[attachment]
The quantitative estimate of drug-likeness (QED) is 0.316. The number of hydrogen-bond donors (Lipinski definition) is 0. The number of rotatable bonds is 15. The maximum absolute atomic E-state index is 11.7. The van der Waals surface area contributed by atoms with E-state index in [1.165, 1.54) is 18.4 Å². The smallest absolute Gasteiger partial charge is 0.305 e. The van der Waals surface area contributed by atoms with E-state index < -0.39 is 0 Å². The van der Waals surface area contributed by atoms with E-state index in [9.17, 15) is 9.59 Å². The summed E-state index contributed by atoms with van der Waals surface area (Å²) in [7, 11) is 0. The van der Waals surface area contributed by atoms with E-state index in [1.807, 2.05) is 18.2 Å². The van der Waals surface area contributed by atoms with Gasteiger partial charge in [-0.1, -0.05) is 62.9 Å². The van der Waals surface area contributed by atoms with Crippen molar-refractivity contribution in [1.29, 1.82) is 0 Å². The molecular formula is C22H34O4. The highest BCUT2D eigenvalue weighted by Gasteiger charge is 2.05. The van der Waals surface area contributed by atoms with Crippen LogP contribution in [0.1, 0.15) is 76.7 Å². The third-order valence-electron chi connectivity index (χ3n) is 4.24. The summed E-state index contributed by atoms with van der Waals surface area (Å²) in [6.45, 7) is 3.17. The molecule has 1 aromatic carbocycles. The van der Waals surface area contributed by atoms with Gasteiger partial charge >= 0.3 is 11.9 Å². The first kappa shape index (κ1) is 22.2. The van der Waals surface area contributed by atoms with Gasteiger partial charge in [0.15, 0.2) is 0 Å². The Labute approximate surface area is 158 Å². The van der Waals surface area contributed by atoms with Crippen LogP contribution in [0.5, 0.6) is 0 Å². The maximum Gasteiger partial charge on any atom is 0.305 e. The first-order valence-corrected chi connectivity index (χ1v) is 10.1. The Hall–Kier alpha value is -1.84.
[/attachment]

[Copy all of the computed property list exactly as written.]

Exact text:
The quantitative estimate of drug-likeness (QED) is 0.316. The number of hydrogen-bond donors (Lipinski definition) is 0. The number of rotatable bonds is 15. The maximum absolute atomic E-state index is 11.7. The van der Waals surface area contributed by atoms with E-state index in [1.165, 1.54) is 18.4 Å². The smallest absolute Gasteiger partial charge is 0.305 e. The van der Waals surface area contributed by atoms with E-state index < -0.39 is 0 Å². The van der Waals surface area contributed by atoms with E-state index in [9.17, 15) is 9.59 Å². The summed E-state index contributed by atoms with van der Waals surface area (Å²) in [7, 11) is 0. The van der Waals surface area contributed by atoms with E-state index in [1.807, 2.05) is 18.2 Å². The van der Waals surface area contributed by atoms with Gasteiger partial charge in [-0.1, -0.05) is 62.9 Å². The van der Waals surface area contributed by atoms with Crippen molar-refractivity contribution in [1.29, 1.82) is 0 Å². The molecular formula is C22H34O4. The highest BCUT2D eigenvalue weighted by Gasteiger charge is 2.05. The van der Waals surface area contributed by atoms with Crippen LogP contribution in [0.1, 0.15) is 76.7 Å². The third-order valence-electron chi connectivity index (χ3n) is 4.24. The summed E-state index contributed by atoms with van der Waals surface area (Å²) in [6.45, 7) is 3.17. The molecule has 1 aromatic carbocycles. The van der Waals surface area contributed by atoms with Gasteiger partial charge >= 0.3 is 11.9 Å². The first kappa shape index (κ1) is 22.2. The van der Waals surface area contributed by atoms with Gasteiger partial charge in [0.15, 0.2) is 0 Å². The Labute approximate surface area is 158 Å². The van der Waals surface area contributed by atoms with Crippen LogP contribution in [0.5, 0.6) is 0 Å². The maximum Gasteiger partial charge on any atom is 0.305 e. The first-order valence-corrected chi connectivity index (χ1v) is 10.1. The Hall–Kier alpha value is -1.84.